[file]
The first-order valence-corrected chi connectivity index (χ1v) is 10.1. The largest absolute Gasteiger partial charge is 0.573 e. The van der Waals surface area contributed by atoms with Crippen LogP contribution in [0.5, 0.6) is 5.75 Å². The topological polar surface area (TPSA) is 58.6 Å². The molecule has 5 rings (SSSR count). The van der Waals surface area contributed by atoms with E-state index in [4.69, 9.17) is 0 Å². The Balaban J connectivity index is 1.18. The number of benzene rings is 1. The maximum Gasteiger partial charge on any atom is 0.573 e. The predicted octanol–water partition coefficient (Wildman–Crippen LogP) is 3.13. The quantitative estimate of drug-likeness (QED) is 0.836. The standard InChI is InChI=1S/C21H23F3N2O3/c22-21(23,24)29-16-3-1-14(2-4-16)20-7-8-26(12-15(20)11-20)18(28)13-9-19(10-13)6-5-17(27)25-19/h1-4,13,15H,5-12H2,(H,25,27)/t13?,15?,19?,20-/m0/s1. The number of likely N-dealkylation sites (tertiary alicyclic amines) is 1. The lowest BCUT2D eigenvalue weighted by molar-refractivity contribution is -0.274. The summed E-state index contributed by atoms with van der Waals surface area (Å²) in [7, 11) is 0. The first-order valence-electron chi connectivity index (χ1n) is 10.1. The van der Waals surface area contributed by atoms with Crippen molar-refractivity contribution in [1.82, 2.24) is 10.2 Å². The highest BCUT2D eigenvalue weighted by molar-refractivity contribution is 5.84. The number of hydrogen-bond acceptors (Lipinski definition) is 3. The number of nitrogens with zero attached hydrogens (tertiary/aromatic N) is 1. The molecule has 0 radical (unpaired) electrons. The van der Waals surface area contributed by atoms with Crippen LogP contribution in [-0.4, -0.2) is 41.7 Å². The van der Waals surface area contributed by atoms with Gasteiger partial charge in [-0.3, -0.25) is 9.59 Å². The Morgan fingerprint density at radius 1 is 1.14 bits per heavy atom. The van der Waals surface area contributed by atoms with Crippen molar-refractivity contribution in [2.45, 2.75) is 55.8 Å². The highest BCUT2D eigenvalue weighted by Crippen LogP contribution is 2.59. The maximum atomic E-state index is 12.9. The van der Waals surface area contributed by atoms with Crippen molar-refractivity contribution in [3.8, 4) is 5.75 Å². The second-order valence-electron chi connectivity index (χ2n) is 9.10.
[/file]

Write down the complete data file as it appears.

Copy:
The first-order valence-corrected chi connectivity index (χ1v) is 10.1. The largest absolute Gasteiger partial charge is 0.573 e. The van der Waals surface area contributed by atoms with Crippen LogP contribution in [0.5, 0.6) is 5.75 Å². The topological polar surface area (TPSA) is 58.6 Å². The molecule has 5 rings (SSSR count). The van der Waals surface area contributed by atoms with E-state index in [4.69, 9.17) is 0 Å². The Balaban J connectivity index is 1.18. The number of benzene rings is 1. The maximum Gasteiger partial charge on any atom is 0.573 e. The predicted octanol–water partition coefficient (Wildman–Crippen LogP) is 3.13. The quantitative estimate of drug-likeness (QED) is 0.836. The standard InChI is InChI=1S/C21H23F3N2O3/c22-21(23,24)29-16-3-1-14(2-4-16)20-7-8-26(12-15(20)11-20)18(28)13-9-19(10-13)6-5-17(27)25-19/h1-4,13,15H,5-12H2,(H,25,27)/t13?,15?,19?,20-/m0/s1. The number of likely N-dealkylation sites (tertiary alicyclic amines) is 1. The lowest BCUT2D eigenvalue weighted by molar-refractivity contribution is -0.274. The summed E-state index contributed by atoms with van der Waals surface area (Å²) in [7, 11) is 0. The first-order valence-electron chi connectivity index (χ1n) is 10.1. The van der Waals surface area contributed by atoms with Crippen molar-refractivity contribution in [1.82, 2.24) is 10.2 Å². The highest BCUT2D eigenvalue weighted by molar-refractivity contribution is 5.84. The number of hydrogen-bond acceptors (Lipinski definition) is 3. The number of nitrogens with zero attached hydrogens (tertiary/aromatic N) is 1. The molecule has 0 radical (unpaired) electrons. The van der Waals surface area contributed by atoms with Crippen LogP contribution in [-0.4, -0.2) is 41.7 Å². The van der Waals surface area contributed by atoms with Gasteiger partial charge in [-0.3, -0.25) is 9.59 Å². The Morgan fingerprint density at radius 1 is 1.14 bits per heavy atom. The van der Waals surface area contributed by atoms with Crippen molar-refractivity contribution in [2.45, 2.75) is 55.8 Å². The highest BCUT2D eigenvalue weighted by Crippen LogP contribution is 2.59. The maximum atomic E-state index is 12.9. The van der Waals surface area contributed by atoms with Crippen molar-refractivity contribution in [3.8, 4) is 5.75 Å². The second-order valence-electron chi connectivity index (χ2n) is 9.10.